In last week’s blog post, we introduced you to Psiguria, a vine whose pollen is an important food source for some of our butterflies. We concluded a post with a quandary: how do you get more Psiguria if you can’t buy it?
Most butterfly exhibits solve this problem by propagating their plants through taking cuttings. Basically, if you cut off a piece or branch of a mature plant, then stick it in some water and flood it with hormones, you can stimulate that cutting to start growing roots. The rooted cutting will then proceed to grow into a new, genetically identical plant. This would be like cutting off an arm of a person you like so that you could grow a clone from the severed arm. It was through this method that we received a few cuttings of Psiguria from other butterfly exhibits prior to our grand opening, but our butterflies needed more vines than we received. We lacked the equipment and greenhouse space to propagate the vines through cuttings and it is exceedingly difficult to grow Psiguria from stored seeds. So how did we do it?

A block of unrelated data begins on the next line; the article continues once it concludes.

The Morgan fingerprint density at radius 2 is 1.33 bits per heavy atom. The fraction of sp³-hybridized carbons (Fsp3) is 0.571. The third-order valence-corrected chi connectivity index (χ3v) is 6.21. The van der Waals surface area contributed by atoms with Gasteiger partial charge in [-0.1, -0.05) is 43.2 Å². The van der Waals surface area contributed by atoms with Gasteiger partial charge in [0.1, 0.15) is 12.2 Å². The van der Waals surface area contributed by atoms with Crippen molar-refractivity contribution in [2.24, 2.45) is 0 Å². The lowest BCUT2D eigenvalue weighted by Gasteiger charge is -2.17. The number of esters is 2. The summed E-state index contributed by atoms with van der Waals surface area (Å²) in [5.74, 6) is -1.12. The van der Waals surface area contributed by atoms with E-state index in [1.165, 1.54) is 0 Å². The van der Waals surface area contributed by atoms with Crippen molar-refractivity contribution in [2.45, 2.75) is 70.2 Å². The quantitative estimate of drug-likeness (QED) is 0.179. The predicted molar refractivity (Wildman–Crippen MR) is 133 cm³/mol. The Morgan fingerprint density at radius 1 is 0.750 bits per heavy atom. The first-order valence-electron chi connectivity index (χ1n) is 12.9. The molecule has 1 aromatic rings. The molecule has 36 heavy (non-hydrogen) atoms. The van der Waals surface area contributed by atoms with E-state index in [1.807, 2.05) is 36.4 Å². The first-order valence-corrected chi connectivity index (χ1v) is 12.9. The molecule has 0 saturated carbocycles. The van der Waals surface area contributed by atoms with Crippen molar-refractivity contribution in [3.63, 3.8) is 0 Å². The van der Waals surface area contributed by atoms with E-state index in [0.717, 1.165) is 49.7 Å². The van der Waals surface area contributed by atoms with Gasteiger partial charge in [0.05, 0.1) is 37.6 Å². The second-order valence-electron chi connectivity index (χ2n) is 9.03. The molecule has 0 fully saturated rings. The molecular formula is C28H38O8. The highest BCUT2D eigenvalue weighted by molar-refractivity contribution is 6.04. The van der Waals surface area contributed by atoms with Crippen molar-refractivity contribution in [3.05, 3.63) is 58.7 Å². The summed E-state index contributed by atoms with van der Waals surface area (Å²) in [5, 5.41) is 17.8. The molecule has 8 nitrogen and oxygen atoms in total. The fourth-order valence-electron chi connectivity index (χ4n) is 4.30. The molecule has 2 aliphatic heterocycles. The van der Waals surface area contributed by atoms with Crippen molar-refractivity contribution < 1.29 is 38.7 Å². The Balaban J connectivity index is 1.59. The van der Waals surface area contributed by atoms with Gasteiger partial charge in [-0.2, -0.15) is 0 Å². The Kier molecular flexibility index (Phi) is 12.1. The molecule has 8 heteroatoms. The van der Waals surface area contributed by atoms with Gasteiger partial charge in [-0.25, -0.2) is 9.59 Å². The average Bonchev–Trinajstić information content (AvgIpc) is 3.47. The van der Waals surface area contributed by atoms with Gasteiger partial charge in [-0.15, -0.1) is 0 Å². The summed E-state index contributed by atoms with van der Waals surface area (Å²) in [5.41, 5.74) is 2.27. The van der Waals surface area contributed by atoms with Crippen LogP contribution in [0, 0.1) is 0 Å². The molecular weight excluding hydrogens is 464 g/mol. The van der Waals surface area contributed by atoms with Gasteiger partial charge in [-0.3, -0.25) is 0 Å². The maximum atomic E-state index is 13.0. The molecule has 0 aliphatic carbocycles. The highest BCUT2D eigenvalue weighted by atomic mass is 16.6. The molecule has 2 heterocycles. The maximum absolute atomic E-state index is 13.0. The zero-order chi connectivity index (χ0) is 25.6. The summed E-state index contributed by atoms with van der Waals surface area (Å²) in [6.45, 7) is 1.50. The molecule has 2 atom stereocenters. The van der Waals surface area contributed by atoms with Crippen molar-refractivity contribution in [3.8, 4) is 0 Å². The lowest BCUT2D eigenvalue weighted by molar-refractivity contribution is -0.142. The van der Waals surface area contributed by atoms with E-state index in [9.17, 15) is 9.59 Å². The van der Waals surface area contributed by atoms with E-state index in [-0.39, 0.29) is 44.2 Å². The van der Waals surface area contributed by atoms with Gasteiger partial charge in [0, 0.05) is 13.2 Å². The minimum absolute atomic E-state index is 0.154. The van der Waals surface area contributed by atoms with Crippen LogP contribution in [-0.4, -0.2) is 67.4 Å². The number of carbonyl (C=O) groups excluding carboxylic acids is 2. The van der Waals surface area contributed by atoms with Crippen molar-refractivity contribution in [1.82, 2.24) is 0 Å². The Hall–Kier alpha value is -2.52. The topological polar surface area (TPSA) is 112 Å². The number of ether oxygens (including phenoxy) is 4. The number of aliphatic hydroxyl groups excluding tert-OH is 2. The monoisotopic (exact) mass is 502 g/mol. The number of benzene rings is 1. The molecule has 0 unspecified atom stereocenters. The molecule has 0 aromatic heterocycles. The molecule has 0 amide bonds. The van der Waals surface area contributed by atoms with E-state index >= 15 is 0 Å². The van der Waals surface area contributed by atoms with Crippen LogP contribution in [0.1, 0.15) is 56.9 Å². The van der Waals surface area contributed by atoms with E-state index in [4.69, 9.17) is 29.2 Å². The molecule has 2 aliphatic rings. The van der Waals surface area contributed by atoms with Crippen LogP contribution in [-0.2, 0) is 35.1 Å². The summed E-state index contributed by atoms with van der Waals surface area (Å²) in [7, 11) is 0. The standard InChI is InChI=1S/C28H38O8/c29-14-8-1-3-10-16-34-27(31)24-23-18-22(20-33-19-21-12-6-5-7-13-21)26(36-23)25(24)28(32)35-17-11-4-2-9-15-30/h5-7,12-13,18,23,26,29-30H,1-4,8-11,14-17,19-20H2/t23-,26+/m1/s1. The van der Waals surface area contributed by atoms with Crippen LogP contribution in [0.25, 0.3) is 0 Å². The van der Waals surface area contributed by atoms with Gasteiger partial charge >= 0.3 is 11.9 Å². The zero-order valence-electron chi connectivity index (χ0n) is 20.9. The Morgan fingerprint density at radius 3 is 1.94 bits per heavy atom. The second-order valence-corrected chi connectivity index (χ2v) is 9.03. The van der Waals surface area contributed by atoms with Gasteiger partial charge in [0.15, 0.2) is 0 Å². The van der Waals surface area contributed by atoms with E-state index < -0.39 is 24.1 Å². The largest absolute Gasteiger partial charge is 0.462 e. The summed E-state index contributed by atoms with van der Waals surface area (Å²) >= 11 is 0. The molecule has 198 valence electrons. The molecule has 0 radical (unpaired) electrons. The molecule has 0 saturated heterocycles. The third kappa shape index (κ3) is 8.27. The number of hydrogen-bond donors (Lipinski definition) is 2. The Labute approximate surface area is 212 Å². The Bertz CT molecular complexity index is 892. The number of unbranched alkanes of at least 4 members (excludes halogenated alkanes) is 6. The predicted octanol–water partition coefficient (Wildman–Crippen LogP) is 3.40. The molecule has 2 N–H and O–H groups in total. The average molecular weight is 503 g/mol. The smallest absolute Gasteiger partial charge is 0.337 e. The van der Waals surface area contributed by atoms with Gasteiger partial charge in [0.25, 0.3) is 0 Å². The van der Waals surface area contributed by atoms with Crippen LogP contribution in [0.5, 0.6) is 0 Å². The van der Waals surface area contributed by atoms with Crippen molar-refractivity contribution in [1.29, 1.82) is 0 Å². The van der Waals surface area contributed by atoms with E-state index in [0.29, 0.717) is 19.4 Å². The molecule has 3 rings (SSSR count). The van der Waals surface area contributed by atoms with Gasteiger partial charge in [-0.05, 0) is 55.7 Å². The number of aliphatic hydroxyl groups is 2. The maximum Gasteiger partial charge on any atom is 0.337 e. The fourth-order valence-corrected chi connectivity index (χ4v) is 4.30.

When the fruit of Psiguria matures, it will drop to the ground. After a few days, the fruit will split open to reveal germinating seeds on the inside. This, it seems, is the key to getting the plant to reproduce – to leave the seeds inside the fruit. Problem solved. Except that all of the Psiguria vines that we started out with were male (because all Psiguria start out male before turning female at some point later in their lives). For this particular species, a vine will only turn female once it reaches a certain length. Therefore, getting fruit requires one vine to grow very long to become female, and at least one additional vine must be kept short enough to stay male. Last year, we were able to grow one vine long enough for it to turn female and produce fruit. Now, we have ten vines growing in six locations throughout the exhibit. With any luck, each will produce an abundance of flowers this summer that will help our butterflies live longer.